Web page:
You can’t hear the black hole screaming in space, but it sounds like you can hear it sing.
In 2003, astrophysicists working with NASA’s Chandra X-ray Observatory detected a pattern of ripples in the X-ray glow of a giant group of galaxies in the constellation Perseus. They were pressure waves – that is, sound waves – spanning 30,000 light-years and radiating outward through the thin, superheated gas that fills the galaxy clusters. They were caused by periodic explosions from a supermassive black hole at the center of the cluster, which is 250 million light-years away and contains thousands of galaxies.
With an oscillation period of 10 million years, the sound waves were acoustically equivalent to a B-flat 57 octaves below middle C, a tone the black hole has kept for two billion years. Astronomers believe these waves act as a brake on star formation, making the gas in the cluster too hot to condense into new stars.
Chandra astronomers recently “sonicated” these ripples by accelerating the signals to 57 or 58 octaves above the original pitch, increasing their frequency four times to make them audible to the human ear. As a result, the rest of us can now hear intergalactic sirens.
Through these new cosmic headphones, the Perseus black hole makes eerie clicking sounds that remind the listener of galumphing tones that refer to a strange radio signal that Jodie Foster hears through headphones in the sci-fi movie “Contact.”
As part of an ongoing project to “sonicate” the universe, NASA has also generated sounds generated similar to bright nodes in a jet of energy emanating from a supermassive black hole at the center of the giant galaxy known as M87. These sounds reach us across 53.5 million light-years as a majestic sequence of orchestral notes.
Another sonication project was undertaken by a group led by Irene Kara, an astrophysicist at MIT, as part of an effort to use light echoes from X-ray bursts to map the environment around black holes, much like using bats. Sound to catch mosquitoes.
It’s all the fruit of “Black Hole Week,” NASA’s annual social media extravaganza, May 2-6. As it happens this week, it provides a prelude to important news on May 12, when researchers using the Event Horizon Telescope, which in 2019 produced the first image of a black hole, announce their latest findings.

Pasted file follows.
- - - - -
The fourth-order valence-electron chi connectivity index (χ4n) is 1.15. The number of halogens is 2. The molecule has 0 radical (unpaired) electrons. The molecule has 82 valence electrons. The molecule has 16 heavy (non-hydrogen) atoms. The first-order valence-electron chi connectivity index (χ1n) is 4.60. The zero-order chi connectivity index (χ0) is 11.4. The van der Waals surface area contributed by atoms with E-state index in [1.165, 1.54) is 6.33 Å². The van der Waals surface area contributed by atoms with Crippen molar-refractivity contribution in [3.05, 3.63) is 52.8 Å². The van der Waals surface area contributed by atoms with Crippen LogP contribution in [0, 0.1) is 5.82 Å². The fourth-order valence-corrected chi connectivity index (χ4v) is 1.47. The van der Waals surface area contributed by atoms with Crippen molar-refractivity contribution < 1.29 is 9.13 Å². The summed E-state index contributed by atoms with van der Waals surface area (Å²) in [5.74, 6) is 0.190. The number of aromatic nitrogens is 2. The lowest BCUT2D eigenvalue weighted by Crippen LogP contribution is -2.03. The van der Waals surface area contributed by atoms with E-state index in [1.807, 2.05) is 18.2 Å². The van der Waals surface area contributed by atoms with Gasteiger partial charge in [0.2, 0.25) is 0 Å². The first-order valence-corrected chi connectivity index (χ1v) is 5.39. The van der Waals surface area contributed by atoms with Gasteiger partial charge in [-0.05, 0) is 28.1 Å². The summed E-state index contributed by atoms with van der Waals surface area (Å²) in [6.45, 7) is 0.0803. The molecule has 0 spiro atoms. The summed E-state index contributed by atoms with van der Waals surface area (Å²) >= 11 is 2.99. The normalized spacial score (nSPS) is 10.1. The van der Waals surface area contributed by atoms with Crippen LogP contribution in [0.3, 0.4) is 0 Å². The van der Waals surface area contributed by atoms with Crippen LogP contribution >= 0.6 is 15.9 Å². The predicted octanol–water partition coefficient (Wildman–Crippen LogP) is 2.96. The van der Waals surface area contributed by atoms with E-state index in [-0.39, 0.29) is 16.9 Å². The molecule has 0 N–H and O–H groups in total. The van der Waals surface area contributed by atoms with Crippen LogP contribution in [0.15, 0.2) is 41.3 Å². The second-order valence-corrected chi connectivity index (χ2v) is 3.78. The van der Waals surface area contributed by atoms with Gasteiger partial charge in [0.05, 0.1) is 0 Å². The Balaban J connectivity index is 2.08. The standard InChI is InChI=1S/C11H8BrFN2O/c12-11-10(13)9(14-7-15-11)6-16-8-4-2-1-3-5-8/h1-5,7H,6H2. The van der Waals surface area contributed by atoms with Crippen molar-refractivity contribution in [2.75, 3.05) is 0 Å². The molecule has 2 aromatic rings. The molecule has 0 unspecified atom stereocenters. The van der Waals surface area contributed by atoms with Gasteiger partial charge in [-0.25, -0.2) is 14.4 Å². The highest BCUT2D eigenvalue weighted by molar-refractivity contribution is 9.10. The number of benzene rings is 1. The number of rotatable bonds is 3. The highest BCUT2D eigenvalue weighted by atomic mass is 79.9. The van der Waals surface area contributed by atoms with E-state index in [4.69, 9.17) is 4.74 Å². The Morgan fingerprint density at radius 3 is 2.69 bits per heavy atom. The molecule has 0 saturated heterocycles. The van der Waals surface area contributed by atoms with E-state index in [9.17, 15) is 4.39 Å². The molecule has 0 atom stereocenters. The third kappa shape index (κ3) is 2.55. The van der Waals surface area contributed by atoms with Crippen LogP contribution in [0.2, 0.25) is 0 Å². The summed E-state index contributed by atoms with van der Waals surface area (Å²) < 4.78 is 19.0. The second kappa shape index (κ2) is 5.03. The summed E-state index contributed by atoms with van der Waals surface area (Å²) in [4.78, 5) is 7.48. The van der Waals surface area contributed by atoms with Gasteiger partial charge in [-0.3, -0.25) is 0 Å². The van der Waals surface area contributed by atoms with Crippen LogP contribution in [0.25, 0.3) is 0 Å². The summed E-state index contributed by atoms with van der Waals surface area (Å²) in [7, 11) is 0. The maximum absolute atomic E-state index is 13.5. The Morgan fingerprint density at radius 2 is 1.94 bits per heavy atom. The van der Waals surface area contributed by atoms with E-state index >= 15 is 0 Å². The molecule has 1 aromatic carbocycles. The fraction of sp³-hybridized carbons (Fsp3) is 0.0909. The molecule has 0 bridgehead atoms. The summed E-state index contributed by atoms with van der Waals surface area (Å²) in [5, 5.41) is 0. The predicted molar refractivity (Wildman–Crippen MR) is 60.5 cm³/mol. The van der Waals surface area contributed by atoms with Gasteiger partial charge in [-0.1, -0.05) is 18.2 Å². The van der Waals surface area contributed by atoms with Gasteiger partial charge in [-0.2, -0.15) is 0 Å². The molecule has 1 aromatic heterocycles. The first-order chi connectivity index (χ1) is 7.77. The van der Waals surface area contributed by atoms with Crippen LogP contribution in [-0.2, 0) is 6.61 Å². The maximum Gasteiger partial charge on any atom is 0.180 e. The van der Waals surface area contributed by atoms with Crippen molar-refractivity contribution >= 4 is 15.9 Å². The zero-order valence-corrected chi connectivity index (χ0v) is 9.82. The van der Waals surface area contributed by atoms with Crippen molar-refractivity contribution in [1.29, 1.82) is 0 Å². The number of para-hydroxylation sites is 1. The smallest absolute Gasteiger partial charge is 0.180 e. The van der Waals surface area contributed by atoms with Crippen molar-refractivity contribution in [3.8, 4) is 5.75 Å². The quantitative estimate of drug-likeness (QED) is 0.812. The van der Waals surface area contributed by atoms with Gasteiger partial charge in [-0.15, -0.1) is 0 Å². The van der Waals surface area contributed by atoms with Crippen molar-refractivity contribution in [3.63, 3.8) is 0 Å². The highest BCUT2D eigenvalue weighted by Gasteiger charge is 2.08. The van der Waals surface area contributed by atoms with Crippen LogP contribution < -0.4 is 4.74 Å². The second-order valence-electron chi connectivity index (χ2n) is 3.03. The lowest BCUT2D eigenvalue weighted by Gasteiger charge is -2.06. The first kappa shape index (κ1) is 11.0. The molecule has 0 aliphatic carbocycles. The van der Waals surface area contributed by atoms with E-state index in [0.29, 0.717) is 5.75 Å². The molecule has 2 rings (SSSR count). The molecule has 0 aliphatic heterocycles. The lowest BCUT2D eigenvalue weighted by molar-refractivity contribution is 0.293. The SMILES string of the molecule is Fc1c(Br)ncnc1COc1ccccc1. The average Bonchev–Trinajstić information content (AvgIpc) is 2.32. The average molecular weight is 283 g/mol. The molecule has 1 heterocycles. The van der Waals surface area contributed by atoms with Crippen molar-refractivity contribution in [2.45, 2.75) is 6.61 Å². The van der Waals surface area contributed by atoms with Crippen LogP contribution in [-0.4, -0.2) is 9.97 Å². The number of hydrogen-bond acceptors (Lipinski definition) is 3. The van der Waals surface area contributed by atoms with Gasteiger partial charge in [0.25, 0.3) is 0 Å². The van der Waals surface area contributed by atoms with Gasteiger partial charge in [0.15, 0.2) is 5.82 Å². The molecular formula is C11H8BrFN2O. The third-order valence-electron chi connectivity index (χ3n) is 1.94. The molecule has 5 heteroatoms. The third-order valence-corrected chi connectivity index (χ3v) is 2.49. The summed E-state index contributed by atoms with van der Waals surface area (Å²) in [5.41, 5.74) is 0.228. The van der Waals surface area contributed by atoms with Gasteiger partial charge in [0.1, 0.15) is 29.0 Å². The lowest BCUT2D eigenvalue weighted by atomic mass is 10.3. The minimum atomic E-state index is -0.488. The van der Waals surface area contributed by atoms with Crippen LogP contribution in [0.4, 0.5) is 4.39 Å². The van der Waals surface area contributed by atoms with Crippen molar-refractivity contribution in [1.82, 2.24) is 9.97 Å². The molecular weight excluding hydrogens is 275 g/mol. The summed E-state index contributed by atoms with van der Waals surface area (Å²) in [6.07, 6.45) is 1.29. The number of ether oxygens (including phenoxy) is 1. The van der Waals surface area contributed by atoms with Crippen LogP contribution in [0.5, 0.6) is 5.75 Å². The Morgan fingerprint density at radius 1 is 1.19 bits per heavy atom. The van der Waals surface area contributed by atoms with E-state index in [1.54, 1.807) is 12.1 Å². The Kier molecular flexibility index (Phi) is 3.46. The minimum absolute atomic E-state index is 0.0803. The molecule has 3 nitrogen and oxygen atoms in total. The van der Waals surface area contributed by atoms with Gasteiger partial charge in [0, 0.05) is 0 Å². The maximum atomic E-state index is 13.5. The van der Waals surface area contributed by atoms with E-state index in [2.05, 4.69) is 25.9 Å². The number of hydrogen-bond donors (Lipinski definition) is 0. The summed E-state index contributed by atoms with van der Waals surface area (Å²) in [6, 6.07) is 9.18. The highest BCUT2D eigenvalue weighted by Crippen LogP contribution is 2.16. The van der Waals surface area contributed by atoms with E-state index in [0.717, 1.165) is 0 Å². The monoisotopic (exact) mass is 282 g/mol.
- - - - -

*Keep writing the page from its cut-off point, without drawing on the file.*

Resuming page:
Black holes, according to Einstein’s general theory of relativity, are objects with a gravitational pull so strong that nothing, even light, let alone sound, can escape. Ironically, they can also be the brightest things in the universe. Before any kind of matter disappears forever into a black hole, theorists believe, it will be accelerated to near-light speeds by the hole’s gravitational field, heating up and spinning to millions of degrees. This will release X-ray flashes, generate interstellar shock waves, and compress high-energy jets and particles through space much like toothpaste from a tube.
In one common scenario, a black hole exists in a binary system with a star and steals material from it, which accumulates in a dense, bright disk–a visible donut of death–intermittently producing X-ray bursts.
Using data from a NASA instrument called the Neutron Star Interior Composition Explorer – NICER – a group led by Jinji Wang, a graduate student at MIT, searched for echoes, or reflections, of these X-ray bursts. The time delay between the original X-ray bursts and their reverberation and distortions caused by the strange gravitational proximity of black holes have provided insight into the evolution of these violent outbursts.
Meanwhile, said Dr. Kara works with education and music experts to convert X-ray reflections into audible sound. In some simulations of this process, she said, the flashes orbit the black hole, causing a distinct shift in their wavelengths before being reflected.
“I just love that we can ‘hear’ general relativity in this simulation,” Dr. Kara said in an email.
Eat your hearts out, Pink Floyd.